For example, neoliberalism enforces competition among schools, making low-performing public schools less attractive. As a result, parents who can afford it choose to enroll their children in private institutions or better performing charter schools instead. Families from lower-income neighborhoods are left behind in the failing schools.
Private schools are incentivized, therefore, to only cater to those who can pay high tuition fees or have access to more resources (Ingleby, 2021).
This leads deserving but poor students unable to access educational resources.
2. Stress and Burnout
Neoliberalism in education can lead to stress and burnout among students and teachers as it elevates high-stakes competitive standardized tests as the key markers of success.
The constant pressure to perform based on standardized test scores can cause anxiety for students, leading to stress-related illnesses and a compromised mental health state. At the same time, the learning experience becomes monotonous with no space left for creativity (Ball, 2016).
Furthermore, teachers can experience stress, because the burden of success for students is carried disproportionately by teachers. Administrators restrict resources to save money in a marketized model, but at the same time pressure teachers to get top test scores above all else.
3. Short-Sighted Teaching is Encouraged
Teachers are incentivized to focus their teaching entirely on getting top grades in standardized tests (Ball, 2016).
To win in the tests is everything to a neoliberal school, because the test score is how consumers (that is, parents) rank and compare schools. The highest-performing schools can charge higher prices, while lowest-performing schools (generally with the least advantaged students) are unable to command the high prices they actually need to bridge the gap between the advantaged and disadvantaged (Ingleby, 2021).
What happens, then, is that teachers spend all day focusing on ‘teach to the test’ methods: rote learning, like reciting the answers to the tests, instead of engaging in inquiry-based and active learning strategies that can promote creativity, real-life problem-solving skills, and love of learning.
4. Lack of Focus on Critical Thinking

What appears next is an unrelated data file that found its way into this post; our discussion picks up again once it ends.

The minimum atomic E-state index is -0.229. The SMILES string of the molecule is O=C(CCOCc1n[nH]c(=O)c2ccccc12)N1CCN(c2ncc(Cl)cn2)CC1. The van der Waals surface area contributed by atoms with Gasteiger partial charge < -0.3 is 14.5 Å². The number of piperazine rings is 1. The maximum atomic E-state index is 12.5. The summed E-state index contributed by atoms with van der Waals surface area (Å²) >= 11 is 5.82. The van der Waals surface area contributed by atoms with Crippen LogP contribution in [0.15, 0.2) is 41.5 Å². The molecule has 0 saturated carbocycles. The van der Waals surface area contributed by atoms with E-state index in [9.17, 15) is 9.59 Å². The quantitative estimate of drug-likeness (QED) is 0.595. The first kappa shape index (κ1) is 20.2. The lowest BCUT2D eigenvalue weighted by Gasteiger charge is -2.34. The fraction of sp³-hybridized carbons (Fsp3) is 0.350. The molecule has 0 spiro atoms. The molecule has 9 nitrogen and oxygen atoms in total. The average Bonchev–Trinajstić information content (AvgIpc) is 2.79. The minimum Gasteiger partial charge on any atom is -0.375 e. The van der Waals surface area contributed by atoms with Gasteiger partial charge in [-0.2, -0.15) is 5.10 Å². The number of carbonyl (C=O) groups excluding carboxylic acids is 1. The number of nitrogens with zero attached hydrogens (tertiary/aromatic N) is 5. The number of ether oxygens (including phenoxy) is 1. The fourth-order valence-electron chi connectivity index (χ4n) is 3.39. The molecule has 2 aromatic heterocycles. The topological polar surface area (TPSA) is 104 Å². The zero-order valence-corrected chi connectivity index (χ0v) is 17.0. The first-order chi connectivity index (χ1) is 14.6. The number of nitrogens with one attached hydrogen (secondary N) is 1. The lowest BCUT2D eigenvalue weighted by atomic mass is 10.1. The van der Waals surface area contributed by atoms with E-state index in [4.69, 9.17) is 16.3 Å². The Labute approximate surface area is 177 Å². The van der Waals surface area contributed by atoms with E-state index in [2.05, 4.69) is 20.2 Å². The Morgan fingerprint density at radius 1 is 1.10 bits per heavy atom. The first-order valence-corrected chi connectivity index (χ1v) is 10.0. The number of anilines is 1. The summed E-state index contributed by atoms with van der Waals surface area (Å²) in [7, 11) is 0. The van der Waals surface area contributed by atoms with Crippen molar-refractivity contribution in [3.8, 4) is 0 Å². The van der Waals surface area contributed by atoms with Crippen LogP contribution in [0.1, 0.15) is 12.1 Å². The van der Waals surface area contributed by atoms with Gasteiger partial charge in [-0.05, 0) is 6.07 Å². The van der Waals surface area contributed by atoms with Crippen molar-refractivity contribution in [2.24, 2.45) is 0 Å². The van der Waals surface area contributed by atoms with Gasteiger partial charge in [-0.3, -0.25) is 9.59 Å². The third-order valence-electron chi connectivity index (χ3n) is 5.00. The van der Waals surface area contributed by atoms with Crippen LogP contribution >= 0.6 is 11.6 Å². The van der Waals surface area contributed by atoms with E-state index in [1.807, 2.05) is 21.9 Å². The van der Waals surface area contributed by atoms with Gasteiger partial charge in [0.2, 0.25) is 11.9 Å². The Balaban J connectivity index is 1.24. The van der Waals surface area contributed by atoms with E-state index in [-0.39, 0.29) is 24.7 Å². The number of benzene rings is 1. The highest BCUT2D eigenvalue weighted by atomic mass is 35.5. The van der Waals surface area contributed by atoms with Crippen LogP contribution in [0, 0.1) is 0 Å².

Above, I argued that teachers are forced to focus on teach-to-the-test strategies, like reciting and memorizing answers, rather than active learning (Savage, 2017).
Detractor of neoliberalism, Paulo Friere, called teaching to the test the ‘banking model of education’. According to Friere, this prevents students from engaging in genuine critical thinking strategies.
Critical thinking encourages not just reciting answers, but understanding issues from many viewpoints before reaching a personal conclusion (not necessarily just the conclusion that will get the best test score).
The need for critical thinking does not translate well into an environment which puts more emphasis on competition as opposed to creativity and individual thought.
Thus any creative or experiential form of education gets automatically sidelined to meet quantitative requirements of standardized tests (Ingleby, 2015).
This,ultimately, results in classes which feel robotic and less engaging, causing pupils’ academic excitement to drop dramatically.
5. Unjust Resource Allocation
Neoliberal education perpetuates unjust resource allocation because it prioritizes funding to the highest-performing schools (which command the highest price from parent-consumers). In reality, it’s the lowest-performing schools that need the resources!
As a result, the money goes up to the advantaged schools, and the disadvantaged schools become even more disadvantaged! Clearly, this will lead to significant wealth inequalities and wider the education inequality gap (Gray, O’Regan & Wallace, 2018).
Therefore, Neoliberalism fails in delivering proper justice and fails to achieve the goal of education: opportunity for all (especially the poor!).
Neoliberalism has become firmly established in western education systems, especially in the United States, United Kingdom, and Australia. While proponents argue that it can lead to higher standards by incentivizing schools to compete to be the best, detractors claim it’s been extremely harmful for social equality.
Angus, L. (2015). School choice: Neoliberal education policy and imagined futures. British Journal of Sociology of Education, 36(3), 395-413.
Ball, S. J. (2016). Neoliberal education? Confronting the slouching beast. Policy Futures in Education, 14(8), 1046-1059.
Brathwaite, J. (2017). Neoliberal education reform and the perpetuation of inequality. Critical Sociology, 43(3), 429-448.
Gray, J., O’Regan, J. P., & Wallace, C. (2018). Education and the discourse of global neoliberalism. Language and Intercultural Communication, 18(5), 471-477.
Ingleby, E. (2021). Neoliberalism Across Education. London: Springer International Publishing.
Ingleby, E. (2015). The house that Jack built: Neoliberalism, teaching in higher education and the moral objections. Teaching in Higher Education, 20(5), 518-529.
Savage, G. (2017). Neoliberalism, education and curriculum. Powers of curriculum: Sociological perspectives on education, 143-165.
Dr. Chris Drew is the founder of the Helpful Professor. He holds a PhD in education and has published over 20 articles in scholarly journals. He is the former editor of the Journal of Learning Development in Higher Education. [Image Descriptor: Photo of Chris]